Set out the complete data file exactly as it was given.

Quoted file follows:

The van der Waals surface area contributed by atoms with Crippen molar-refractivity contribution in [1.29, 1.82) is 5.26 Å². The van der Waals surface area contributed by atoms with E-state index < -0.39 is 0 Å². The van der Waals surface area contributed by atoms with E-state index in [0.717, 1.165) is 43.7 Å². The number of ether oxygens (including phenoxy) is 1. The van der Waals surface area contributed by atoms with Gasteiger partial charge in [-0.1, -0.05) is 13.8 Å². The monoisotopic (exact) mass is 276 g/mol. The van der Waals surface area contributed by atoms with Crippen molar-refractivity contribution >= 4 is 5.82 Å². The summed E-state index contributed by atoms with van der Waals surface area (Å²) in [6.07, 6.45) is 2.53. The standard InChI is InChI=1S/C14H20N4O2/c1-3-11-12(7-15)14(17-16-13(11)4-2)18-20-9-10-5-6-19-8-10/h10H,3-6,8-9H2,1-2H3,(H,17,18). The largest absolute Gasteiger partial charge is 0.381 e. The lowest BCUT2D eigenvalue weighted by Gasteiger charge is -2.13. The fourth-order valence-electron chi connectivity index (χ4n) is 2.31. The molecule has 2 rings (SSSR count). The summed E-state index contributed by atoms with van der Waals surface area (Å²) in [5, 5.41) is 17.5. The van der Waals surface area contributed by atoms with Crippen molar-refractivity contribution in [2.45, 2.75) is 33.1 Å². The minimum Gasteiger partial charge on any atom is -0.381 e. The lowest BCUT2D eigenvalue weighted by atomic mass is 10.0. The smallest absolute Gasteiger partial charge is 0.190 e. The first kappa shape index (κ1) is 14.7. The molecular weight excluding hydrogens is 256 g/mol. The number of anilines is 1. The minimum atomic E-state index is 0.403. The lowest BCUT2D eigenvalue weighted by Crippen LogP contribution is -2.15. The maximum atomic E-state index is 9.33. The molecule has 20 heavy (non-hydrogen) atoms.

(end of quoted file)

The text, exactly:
The van der Waals surface area contributed by atoms with Crippen molar-refractivity contribution in [1.29, 1.82) is 5.26 Å². The van der Waals surface area contributed by atoms with E-state index < -0.39 is 0 Å². The van der Waals surface area contributed by atoms with E-state index in [0.717, 1.165) is 43.7 Å². The number of ether oxygens (including phenoxy) is 1. The van der Waals surface area contributed by atoms with Gasteiger partial charge in [-0.1, -0.05) is 13.8 Å². The monoisotopic (exact) mass is 276 g/mol. The van der Waals surface area contributed by atoms with Crippen molar-refractivity contribution >= 4 is 5.82 Å². The summed E-state index contributed by atoms with van der Waals surface area (Å²) in [6.07, 6.45) is 2.53. The standard InChI is InChI=1S/C14H20N4O2/c1-3-11-12(7-15)14(17-16-13(11)4-2)18-20-9-10-5-6-19-8-10/h10H,3-6,8-9H2,1-2H3,(H,17,18). The largest absolute Gasteiger partial charge is 0.381 e. The lowest BCUT2D eigenvalue weighted by Gasteiger charge is -2.13. The fourth-order valence-electron chi connectivity index (χ4n) is 2.31. The molecule has 2 rings (SSSR count). The summed E-state index contributed by atoms with van der Waals surface area (Å²) in [5, 5.41) is 17.5. The van der Waals surface area contributed by atoms with Crippen molar-refractivity contribution in [2.45, 2.75) is 33.1 Å². The minimum Gasteiger partial charge on any atom is -0.381 e. The lowest BCUT2D eigenvalue weighted by atomic mass is 10.0. The smallest absolute Gasteiger partial charge is 0.190 e. The first kappa shape index (κ1) is 14.7. The molecular weight excluding hydrogens is 256 g/mol. The number of anilines is 1. The minimum atomic E-state index is 0.403. The lowest BCUT2D eigenvalue weighted by Crippen LogP contribution is -2.15. The maximum atomic E-state index is 9.33. The molecule has 20 heavy (non-hydrogen) atoms.